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Location on a circle at time t.

by NCGrimbo
Tags: circle, location, time
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NCGrimbo
#1
Aug6-08, 04:35 PM
P: 4
Hi all. I'm doing a little program for my own fun and I'm having troubles with the physics. I need to be able to calculate where an object is on a circle after an amount of time has passed. I know the radius (R) of the circle, the starting x (Sx) and y (Sy) positions, and the velocity (v). I'd like to be able to generated the finishing x (Fx) and y (Fy) positions. The velocity and radius are constant for each object, but I have several objects rotating around a central point. It's similar to planets orbiting the sun, but I don't need to have any gravitational interaction between the objects. I also know the mass of the objects (m) if I need that for calculating.

Can anyone give me a formula or set of formulas to solve for Fx,Fy?

Thanks!
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Peeter
#2
Aug6-08, 08:53 PM
P: 295
In terms of the variables given it should be:

[tex]
\begin{align*}
F_x &= S_x\cos(vt/R) - S_y\sin(vt/R) \\
F_y &= S_x\sin(vt/R) + S_y\cos(vt/R)
\end{align*}
[/tex]
NCGrimbo
#3
Aug7-08, 10:00 AM
P: 4
That's what I was looking for. Thanks Peeter.

NCGrimbo
#4
Aug8-08, 03:43 PM
P: 4
Location on a circle at time t.

I seem to be having problems converting the formulas into my code. Here's the code I've created:

'Starting values
    nRadius = 30
    StartX = 130
    StartY = 100
    CenterX = 100
    CenterY = 100
    nVelocity = 1

    'Set the current XY to be the starting XY
    CurX = StartX
    CurY = StartY

    'Draw a line from 0,0 to the starting point
    DrawPoint(0, 0, CurX, CurY)

    'Save the point data to a file for analysis (currentX, CurrentY, Distance from "center" to XY, Distance from 0,0 to XY)
    fStream.WriteLine(CurX.ToString + "," + CurY.ToString + "," + Sqrt(((CurX - CenterX) * (CurX - CenterX)) + ((CurY - CenterY) * (CurY - CenterY))).ToString + "," + Sqrt(((CurX) * (CurX)) + ((CurY) * (CurY))).ToString)

    'Loop 360 times to form the circle
    For nTime = 1 To 360
      'Set the new CurX
      CurX = StartX * (Cos((nVelocity * nTime) / nRadius)) - StartY * (Sin((nVelocity * nTime) / nRadius))
      'Set the new CurY
      CurY = StartX * (Sin((nVelocity * nTime) / nRadius)) + StartY * (Cos((nVelocity * nTime) / nRadius))

      'Save the point data to a file for analysis (currentX, CurrentY, Distance from "center" to XY, Distance from 0,0 to XY)
      fStream.WriteLine(CurX.ToString + "," + CurY.ToString + "," + Sqrt(((CurX - CenterX) * (CurX - CenterX)) + ((CurY - CenterY) * (CurY - CenterY))).ToString + "," + Sqrt(((CurX) * (CurX)) + ((CurY) * (CurY))).ToString)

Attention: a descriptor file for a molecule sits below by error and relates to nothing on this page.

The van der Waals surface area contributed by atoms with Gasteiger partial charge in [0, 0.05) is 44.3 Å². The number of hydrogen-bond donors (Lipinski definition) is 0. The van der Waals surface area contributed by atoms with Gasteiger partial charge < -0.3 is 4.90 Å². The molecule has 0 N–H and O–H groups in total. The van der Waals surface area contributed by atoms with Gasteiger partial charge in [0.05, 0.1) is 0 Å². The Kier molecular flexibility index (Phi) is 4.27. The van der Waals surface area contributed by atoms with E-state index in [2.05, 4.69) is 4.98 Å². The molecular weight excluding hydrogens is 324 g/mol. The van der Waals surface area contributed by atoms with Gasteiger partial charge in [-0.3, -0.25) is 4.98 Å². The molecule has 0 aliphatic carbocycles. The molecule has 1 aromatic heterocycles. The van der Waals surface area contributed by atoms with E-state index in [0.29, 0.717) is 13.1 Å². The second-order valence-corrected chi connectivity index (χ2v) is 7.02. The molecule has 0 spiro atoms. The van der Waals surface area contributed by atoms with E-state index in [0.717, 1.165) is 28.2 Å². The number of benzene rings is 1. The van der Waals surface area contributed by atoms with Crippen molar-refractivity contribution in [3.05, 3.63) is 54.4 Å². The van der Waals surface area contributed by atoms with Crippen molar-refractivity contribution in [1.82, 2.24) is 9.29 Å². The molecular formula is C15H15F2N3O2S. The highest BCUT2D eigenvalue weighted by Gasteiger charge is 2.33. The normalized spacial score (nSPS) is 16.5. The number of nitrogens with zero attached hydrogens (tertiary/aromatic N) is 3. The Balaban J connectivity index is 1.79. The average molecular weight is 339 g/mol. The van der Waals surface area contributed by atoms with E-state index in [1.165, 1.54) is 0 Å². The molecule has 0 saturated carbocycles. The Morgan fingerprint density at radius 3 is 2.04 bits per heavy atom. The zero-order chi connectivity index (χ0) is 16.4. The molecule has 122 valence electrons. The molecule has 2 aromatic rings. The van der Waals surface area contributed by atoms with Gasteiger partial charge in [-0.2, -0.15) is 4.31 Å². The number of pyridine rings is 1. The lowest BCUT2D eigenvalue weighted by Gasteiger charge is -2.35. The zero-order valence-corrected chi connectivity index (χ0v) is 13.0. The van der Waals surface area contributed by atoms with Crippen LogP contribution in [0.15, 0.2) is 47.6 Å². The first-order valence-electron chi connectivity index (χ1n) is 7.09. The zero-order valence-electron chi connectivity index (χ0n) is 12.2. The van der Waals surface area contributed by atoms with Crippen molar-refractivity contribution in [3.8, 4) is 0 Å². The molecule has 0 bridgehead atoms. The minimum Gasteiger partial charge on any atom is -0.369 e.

'Draw a line from 0,0 to the calculated point
      DrawPoint(0, 0, CurX, CurY)

    Next
This code draws a cicle centered on 0,0 that is 164 pixels long. Since my value for nRadius is 30, what I was expecting is a circle centered on 100,100 that is 30 pixels long. Here's a few of the data points that get generated:

X Coord         Y Coord         Distance from 100,100    Distance from 0,0
130             100             30                       164.0121947
126.5950684     104.2769805     26.936782                164.0121947
123.0494886     108.4381084     24.5454802               164.0121947
119.3671998     112.4787607     23.03926859              164.0121947
115.5522931     116.3944481     22.59760498              164.0121947
111.6090068     120.1808204     23.28163551              164.0121947
107.541722      123.8336708     24.99842864              164.0121947
103.3549575     127.3489409     27.55395272              164.0121947
99.05336477     130.7227254     30.73730588              164.0121947
94.64172292     133.9512758     34.37150361              164.0121947
90.12493334     137.0310052     38.32508694              164.0121947
Is there some sort of shifting I need to do in the formula to account for the fact that my center is not 0,0?

Thanks,
NCGrimbo
Peeter
#5
Aug8-08, 04:08 PM
P: 295
Yes, those points were relative to the center at the origin.

[tex]
\begin{align*}
F_x &= C_x + (S_x-C_x)\cos(vt/R) - (S_y-C_y)\sin(vt/R) \\
F_y &= C_y + (S_x-C_x)\sin(vt/R) + (S_y-C_y)\cos(vt/R)
\end{align*}
[/tex]
NCGrimbo
#6
Aug8-08, 04:49 PM
P: 4
Quote Quote by Peeter View Post
Yes, those points were relative to the center at the origin.

[tex]
\begin{align*}
F_x &= C_x + (S_x-C_x)\cos(vt/R) - (S_y-C_y)\sin(vt/R) \\
F_y &= C_y + (S_x-C_x)\sin(vt/R) + (S_y-C_y)\cos(vt/R)
\end{align*}
[/tex]
That fixed it. Thanks again Peeter!!


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